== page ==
Samuels v. Mackell

401 U.S. 66 (1971)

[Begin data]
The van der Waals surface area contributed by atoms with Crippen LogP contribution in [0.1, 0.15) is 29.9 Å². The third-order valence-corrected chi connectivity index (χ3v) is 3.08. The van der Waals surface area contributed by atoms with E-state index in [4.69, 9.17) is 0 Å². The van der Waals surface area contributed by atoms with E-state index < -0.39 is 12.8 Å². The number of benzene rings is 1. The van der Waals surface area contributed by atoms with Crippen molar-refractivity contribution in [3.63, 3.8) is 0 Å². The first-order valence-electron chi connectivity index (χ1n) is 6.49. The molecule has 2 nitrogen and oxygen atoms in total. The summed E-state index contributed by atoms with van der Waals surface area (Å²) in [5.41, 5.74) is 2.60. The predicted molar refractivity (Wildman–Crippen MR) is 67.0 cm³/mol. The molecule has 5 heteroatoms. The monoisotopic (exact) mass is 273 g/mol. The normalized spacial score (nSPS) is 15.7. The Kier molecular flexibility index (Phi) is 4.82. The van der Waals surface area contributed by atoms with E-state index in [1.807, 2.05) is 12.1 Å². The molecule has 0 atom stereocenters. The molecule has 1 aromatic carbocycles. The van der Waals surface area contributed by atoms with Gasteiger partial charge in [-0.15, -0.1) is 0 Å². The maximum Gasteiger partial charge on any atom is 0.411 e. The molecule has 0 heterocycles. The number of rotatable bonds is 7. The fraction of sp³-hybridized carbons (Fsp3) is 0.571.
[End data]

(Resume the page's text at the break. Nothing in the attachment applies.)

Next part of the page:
Ps were indicted in a New York state court on charges of criminal anarchy, in violation of §§ 160, 161, 163, and 580 (1) of the New York Penal Law. Ps filed these actions in federal district court alleging (1) that the anarchy statute was void for vagueness in violation of due process, and an abridgment of free speech, press, and assembly, in violation of the First and Fourteenth Amendments; (2) that the anarchy statute had been pre-empted by federal law; and (3) that the New York laws under which the grand jury had been drawn violated the Due Process and Equal Protection Clauses of the Fourteenth Amendment because they disqualified from jury service any member of the community who did not own real or personal property of the value of at least $250 and because the laws furnished no definite standards for determining how jurors were to be selected. Ps claimed that the trial of these indictments in state courts would harass them, and cause them to suffer irreparable damages. Ps sought an injunction or in the alternative a declaratory judgment to the effect that the challenged state laws were unconstitutional and void on the same grounds. A three-judge court convened pursuant to 28 U. S. C. § 2284 held that the New York criminal anarchy law was constitutional and that Ps' complaints be dismissed. Ps appealed.